Summary of Scottish youth consultation
- 17 December, 2020
- EDS UK news
In 2019, The Ehlers-Danlos Support UK commissioned a consultation with young people in Scotland with EDS and HSD. We wanted to find out about their experiences and needs in order to guide a dedicated support programme for young people. This important piece of work was made possible by a fantastic group of fundraisers in Scotland, led by Shelagh McKay. By raising almost £2,000, they kick-started this exciting project, which was coordinated by our amazing volunteer Area Coordinators in Edinburgh.
We’re pleased to share with you a summary of the report of this work, The Agency Needed to Prosper. While some of the findings make difficult reading, they provide crucial evidence of the gaps in services for young people with EDS and HSD in Scotland and the impact this is having on their wellbeing and feelings of independence.
The study shows that young people in Scotland living with EDS and HSD or pursuing a diagnosis are not believed and not helped and suffer a great deal of loss including a loss of their dreams and a loss of sense of self. Ultimately their life experiences deprive them of agency now and in their attempts to move forward in life which puts unsurmountable pressure on maternal support and therefore creates complex maternal relationships. They consistently and repeatedly face challenges about their symptoms and conditions from medical professionals especially GPs and nurses and emergency medical teams. The effect of experiences of not being believed and not being helped are clearly devastating and have negative effects on the young person’s current mental health and wellbeing and that of their potential futures.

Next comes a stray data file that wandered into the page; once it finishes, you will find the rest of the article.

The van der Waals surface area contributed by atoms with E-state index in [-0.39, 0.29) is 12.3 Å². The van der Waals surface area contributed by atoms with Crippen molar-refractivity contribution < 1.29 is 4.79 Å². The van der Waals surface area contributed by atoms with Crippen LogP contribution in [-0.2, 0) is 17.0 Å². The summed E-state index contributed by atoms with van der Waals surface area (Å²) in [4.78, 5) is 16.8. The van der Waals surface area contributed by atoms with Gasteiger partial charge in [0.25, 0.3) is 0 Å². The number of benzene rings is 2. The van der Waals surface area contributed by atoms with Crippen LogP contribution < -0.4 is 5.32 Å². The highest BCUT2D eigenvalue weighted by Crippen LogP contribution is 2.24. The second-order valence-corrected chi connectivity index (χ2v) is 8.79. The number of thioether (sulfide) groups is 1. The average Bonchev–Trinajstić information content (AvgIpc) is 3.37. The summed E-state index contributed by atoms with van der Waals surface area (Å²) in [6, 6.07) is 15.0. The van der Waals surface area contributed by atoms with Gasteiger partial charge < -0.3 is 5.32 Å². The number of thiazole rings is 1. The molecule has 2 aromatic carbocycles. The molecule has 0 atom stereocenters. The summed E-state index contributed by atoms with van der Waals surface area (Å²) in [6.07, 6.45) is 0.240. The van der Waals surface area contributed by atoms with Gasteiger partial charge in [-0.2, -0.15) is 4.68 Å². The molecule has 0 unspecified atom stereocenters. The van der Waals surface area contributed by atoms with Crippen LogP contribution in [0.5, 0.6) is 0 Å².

There are many examples to come out of the study of young people missing out on education, opportunities for further education, being marginalised and isolated by education services and other activities in society. Young people are grieving the loss of the children they may have been or the teenagers and young adults they want to be – they cannot always dream of future careers and relationships as the barriers they face in accessing these fairly prevent them from being able to plan and pursue any dreams that they have. Additionally, the physical impact of EDS and HSD prevent many from pursuing joyful activities that other young people without the conditions enjoy such as sports, creative pursuits, socialising with friends, and generally having fun.
The report makes several recommendations and EDS UK is now seeking funding to take some of these forward. We will also be sharing the report with key MSPs, NHS Scotland and other decision-makers in an attempt to improve the understanding of the impact of these challenging conditions and the lack of services for people with them.
Please click the report below to download the Executive Summary.